Traveller letters: Our airports make us look like "tight-arsed cheapskates" to international visitors



I cannot think of another international airport that asks tired passengers arriving from a long-haul flight to find some coins just so they can use an airport luggage trolley.

In a supposed affluent first-world country, we come across as tight-arsed cheapskates to our international visitors. And on my last three returns from international travel a number of the self-service passport checking machines (at least four or five machines each time) were out of order.

I know machines break down but there seems to be a bad pattern repeating itself. To compensate for not having a world-class airport at Tullamarine (no train access, a new ridiculously long Terminal Four with no travelator, a poorly managed and dangerous passenger drop-off facility and crazy parking prices) the airport management's challenge might be to at least provide exceptional service in the form of working passport machines and free luggage trolleys.

Tony Cosma, Rosanna, VIC


I arrived home from overseas last night. I was surprised and disappointed to see the mess at the taxi rank outside the international terminal.

Having just come from a developing country, I hoped for better in Melbourne. There was dropped and squashed food, papers and all sorts of rubbish strewn on the pavement. I thought I had left all this behind but it seems not so.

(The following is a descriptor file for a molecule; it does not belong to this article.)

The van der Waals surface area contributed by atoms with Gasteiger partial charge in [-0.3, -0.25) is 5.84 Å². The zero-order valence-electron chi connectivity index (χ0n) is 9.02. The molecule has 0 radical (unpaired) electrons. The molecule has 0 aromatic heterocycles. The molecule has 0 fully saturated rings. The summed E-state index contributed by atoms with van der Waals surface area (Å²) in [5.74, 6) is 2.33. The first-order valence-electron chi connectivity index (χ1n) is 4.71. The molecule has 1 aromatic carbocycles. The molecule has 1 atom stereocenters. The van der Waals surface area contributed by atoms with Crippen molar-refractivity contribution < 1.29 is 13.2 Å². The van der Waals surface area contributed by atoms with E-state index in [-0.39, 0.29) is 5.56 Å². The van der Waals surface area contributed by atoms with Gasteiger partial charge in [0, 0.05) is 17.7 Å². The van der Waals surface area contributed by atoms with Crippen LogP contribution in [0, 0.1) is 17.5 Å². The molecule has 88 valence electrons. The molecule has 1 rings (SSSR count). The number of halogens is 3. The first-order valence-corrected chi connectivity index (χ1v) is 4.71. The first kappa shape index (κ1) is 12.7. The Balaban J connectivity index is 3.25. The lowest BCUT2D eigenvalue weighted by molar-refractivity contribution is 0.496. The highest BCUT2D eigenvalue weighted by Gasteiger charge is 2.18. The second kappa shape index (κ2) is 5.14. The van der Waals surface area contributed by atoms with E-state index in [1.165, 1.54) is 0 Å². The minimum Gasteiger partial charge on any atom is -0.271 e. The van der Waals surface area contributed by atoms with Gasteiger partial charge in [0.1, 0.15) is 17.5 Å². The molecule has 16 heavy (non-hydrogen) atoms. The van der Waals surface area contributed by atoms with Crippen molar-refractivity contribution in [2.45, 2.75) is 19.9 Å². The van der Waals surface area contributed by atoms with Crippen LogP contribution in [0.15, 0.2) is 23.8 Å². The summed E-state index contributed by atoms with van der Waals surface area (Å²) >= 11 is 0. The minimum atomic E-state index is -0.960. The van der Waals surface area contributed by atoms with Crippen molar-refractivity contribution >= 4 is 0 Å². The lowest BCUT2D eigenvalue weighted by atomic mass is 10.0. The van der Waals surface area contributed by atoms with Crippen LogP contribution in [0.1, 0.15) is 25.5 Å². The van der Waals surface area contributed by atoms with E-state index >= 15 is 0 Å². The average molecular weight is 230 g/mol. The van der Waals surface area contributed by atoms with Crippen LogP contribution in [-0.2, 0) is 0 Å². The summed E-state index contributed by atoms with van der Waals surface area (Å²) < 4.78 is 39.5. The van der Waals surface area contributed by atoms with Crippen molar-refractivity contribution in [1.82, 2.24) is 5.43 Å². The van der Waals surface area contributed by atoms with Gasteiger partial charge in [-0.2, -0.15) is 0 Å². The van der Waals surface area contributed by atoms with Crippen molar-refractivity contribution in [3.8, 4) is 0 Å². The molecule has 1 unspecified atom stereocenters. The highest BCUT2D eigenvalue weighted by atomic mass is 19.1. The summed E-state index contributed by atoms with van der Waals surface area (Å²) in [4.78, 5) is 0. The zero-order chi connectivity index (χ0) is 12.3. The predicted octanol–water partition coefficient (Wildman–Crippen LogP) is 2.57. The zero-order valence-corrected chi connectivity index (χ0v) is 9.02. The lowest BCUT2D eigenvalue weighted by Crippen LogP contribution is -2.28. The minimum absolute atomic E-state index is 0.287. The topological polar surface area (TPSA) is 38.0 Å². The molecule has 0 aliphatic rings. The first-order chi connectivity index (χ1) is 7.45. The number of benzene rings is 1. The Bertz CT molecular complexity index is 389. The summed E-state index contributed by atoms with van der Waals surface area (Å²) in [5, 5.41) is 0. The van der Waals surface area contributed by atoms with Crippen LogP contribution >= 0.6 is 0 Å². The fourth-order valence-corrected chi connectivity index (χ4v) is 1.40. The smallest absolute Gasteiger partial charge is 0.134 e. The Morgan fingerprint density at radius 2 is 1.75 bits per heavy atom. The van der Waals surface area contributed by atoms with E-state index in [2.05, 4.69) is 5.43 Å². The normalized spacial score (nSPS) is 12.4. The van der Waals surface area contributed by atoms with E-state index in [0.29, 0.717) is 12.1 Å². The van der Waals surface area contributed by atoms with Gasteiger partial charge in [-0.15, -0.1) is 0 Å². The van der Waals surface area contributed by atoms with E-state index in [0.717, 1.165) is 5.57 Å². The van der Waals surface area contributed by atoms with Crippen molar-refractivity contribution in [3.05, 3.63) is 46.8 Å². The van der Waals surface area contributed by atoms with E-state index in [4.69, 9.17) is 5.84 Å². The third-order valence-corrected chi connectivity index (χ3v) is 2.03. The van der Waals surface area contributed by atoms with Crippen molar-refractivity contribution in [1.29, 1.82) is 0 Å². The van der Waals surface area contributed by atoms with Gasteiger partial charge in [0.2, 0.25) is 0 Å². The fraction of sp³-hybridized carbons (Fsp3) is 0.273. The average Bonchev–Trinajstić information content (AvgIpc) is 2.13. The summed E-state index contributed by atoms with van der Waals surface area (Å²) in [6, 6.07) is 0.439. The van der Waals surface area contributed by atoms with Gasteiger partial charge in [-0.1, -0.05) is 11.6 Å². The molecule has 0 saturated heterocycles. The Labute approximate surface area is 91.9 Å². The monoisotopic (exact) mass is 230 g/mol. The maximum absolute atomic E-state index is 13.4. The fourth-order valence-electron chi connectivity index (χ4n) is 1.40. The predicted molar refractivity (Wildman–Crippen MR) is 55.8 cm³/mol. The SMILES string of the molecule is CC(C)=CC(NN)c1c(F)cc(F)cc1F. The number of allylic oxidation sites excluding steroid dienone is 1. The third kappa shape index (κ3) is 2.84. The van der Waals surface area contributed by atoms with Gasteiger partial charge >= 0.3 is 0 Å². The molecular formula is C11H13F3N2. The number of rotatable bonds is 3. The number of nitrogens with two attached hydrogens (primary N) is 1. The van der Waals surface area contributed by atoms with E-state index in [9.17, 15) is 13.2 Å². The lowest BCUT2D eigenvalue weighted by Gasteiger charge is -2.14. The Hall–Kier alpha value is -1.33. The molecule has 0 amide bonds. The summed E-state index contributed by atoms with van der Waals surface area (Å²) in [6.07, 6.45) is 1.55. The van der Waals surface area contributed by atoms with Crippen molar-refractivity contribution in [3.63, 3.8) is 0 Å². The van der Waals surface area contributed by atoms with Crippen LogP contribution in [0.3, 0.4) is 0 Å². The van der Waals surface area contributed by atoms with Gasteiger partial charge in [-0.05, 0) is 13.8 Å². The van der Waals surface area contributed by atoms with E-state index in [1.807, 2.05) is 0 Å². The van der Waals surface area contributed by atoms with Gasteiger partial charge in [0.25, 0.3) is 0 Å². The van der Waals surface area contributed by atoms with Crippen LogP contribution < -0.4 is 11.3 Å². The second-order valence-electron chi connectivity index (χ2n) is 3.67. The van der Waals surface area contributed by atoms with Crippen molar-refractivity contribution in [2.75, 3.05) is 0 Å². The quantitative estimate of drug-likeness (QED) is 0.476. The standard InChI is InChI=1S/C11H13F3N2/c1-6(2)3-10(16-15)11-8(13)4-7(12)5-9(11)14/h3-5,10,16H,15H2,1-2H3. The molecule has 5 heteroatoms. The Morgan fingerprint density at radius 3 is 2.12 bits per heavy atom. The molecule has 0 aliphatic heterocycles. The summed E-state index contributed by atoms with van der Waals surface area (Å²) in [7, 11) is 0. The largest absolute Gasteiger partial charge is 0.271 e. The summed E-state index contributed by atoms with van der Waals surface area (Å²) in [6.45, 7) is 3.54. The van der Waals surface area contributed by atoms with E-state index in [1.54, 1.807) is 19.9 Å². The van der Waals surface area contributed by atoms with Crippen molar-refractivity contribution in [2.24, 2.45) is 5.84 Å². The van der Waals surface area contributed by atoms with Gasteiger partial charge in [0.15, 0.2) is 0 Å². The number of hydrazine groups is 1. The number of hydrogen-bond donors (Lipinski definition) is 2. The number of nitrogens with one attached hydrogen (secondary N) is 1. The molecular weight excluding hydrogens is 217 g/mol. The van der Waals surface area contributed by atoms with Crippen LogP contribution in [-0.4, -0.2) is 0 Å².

Helen Webster, Eaglemont, VIC


Your cover story on the extraordinary variety of history, sights and cultures to be found in Ethiopia (Traveller, February 10) was excellent.

I travelled there with two friends and we engaged a local guide, Tewodros (Teddy) Demesew, who has his own business, Mahlet Tours. Teddy was recommended to us by friends who have used him three times now to see the various regions of the country.


As our time was limited we flew to Bahir Dar, Lalibela, Gondar and back to Addis Ababa with Ethiopian Airlines as your correspondent recommended as the road travel times are long.

Teddy organised internal flights, transport, drivers, local guides and hotels outside of Addis Ababa and accompanied us the whole trip himself.

A point to note, you must use Ethiopian Airlines for your international flights to and from the country to get a discount on internal flights which are very difficult to book from abroad. One friend flew with Emirates via Dubai and had to pay more for his internal flights than we two who flew Ethiopian from Johannesburg. Also keep in mind the elevation as it may affect you, as it did me.

Alison Garth, Fairfield, VIC


In respect to your cover story, "Back from the brink" (Traveller, January 20), Australians are avid and frequent travellers abroad, with a record 10.76 million departures in 2016-17. To help our travellers make informed decisions, the federal government provides the Smartraveller website with advice for more than 170 destinations.

While Australians are free to travel wherever they choose, we trust that they research destinations and take responsibility for their choices.